African Horse Sickness virus (AHSV) is a virus species in the genus Orbivirus of the family Reoviridae. There are nine serotypes of AHSV showing different levels of cross neutralization. AHSV is transmitted by species of Culicoides biting midges and causes African Horse Sickness (AHS) in equids, with a mortality rate of up to 95% in naive Horses. AHS has become a serious threat for countries outside Africa, since endemic Culicoides species in moderate climates appear to be competent vectors for the related bluetongue virus (BTV). To control AHS, live-attenuated vaccines (LAVs) are used in Africa. We used reverse genetics to generate “synthetic” reassortants of AHSV for all nine serotypes by exchange of genome segment 2 (Seg-2). This segment encodes VP2, which is the serotype-determining protein and the dominant target for neutralizing antibodies. Single Seg-2 AHSV reassortants showed similar cytopathogenic effects in mammalian cells but displayed different growth kinetics. Reverse genetics for AHSV was also used to study Seg-10 expressing NS3/NS3a proteins. We demonstrated that NS3/NS3a proteins are not essential for AHSV replication in vitro. NS3/NS3a of AHSV is, however, involved in the cytopathogenic effect in mammalian cells and is very important for virus release from cultured insect cells in particular. Similar to the concept of the bluetongue disabled infectious single animal (BT DISA) vaccine platform, an AHS DISA vaccine platform lacking NS3/NS3a expression was developed. Using exchange of genome segment 2 encoding VP2 protein (Seg-2[VP2]), we will be able to develop AHS DISA vaccine candidates for all current AHSV serotypes.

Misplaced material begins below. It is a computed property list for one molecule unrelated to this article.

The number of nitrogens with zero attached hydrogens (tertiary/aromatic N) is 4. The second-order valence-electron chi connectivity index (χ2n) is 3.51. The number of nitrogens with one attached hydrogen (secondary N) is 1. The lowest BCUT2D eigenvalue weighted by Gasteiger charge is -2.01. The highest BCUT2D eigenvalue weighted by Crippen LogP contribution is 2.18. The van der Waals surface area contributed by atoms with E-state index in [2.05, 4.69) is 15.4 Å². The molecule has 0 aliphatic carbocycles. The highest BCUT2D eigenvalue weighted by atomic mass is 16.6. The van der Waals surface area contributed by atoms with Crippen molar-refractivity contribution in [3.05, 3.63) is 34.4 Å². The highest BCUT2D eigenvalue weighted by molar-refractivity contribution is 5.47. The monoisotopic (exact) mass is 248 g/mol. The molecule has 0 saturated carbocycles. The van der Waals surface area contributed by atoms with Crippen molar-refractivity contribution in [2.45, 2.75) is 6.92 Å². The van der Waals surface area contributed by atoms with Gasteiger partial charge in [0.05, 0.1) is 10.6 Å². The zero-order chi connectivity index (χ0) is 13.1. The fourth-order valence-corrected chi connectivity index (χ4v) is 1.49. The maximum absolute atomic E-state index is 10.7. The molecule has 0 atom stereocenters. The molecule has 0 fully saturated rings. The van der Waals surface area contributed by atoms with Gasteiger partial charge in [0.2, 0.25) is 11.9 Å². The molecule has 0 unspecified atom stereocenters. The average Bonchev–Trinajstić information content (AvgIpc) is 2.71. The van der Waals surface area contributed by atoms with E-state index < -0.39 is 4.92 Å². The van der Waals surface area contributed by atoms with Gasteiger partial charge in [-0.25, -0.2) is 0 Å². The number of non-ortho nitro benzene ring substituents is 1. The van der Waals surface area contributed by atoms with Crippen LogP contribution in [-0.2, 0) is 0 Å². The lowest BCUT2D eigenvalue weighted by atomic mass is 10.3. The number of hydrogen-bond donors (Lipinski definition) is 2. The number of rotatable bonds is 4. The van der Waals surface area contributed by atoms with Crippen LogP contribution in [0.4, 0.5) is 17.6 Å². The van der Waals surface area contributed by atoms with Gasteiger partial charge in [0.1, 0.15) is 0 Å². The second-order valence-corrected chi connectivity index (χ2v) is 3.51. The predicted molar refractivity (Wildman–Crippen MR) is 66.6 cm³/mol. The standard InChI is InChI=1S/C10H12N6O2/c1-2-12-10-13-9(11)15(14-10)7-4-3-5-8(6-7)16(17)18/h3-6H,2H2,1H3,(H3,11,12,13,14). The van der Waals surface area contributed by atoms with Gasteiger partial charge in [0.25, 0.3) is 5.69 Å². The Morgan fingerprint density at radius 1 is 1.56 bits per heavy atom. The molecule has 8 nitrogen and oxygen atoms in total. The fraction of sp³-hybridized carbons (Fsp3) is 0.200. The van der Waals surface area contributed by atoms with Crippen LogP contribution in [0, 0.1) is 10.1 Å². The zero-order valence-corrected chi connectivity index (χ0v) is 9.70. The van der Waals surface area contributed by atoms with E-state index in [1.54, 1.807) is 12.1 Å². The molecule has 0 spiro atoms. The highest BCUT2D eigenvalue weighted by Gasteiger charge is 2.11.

IMPORTANCE African Horse Sickness virus is transmitted by species of Culicoides biting midges and causes African Horse Sickness in equids, with a mortality rate of up to 95% in naive Horses. African Horse Sickness has become a serious threat for countries outside Africa, since endemic Culicoides species in moderate climates are supposed to be competent vectors. By using reverse genetics, viruses of all nine serotypes were constructed by the exchange of Seg-2 expressing the serotype-determining VP2 protein. Furthermore, we demonstrated that the nonstructural protein NS3/NS3a is not essential for virus replication in vitro. However, the potential spread of the virus by biting midges is supposed to be blocked, since the in vitro release of the virus was strongly reduced due to this deletion. VP2 exchange and NS3/NS3a deletion in African Horse Sickness virus were combined in the concept of a disabled infectious single animal vaccine for all nine serotypes.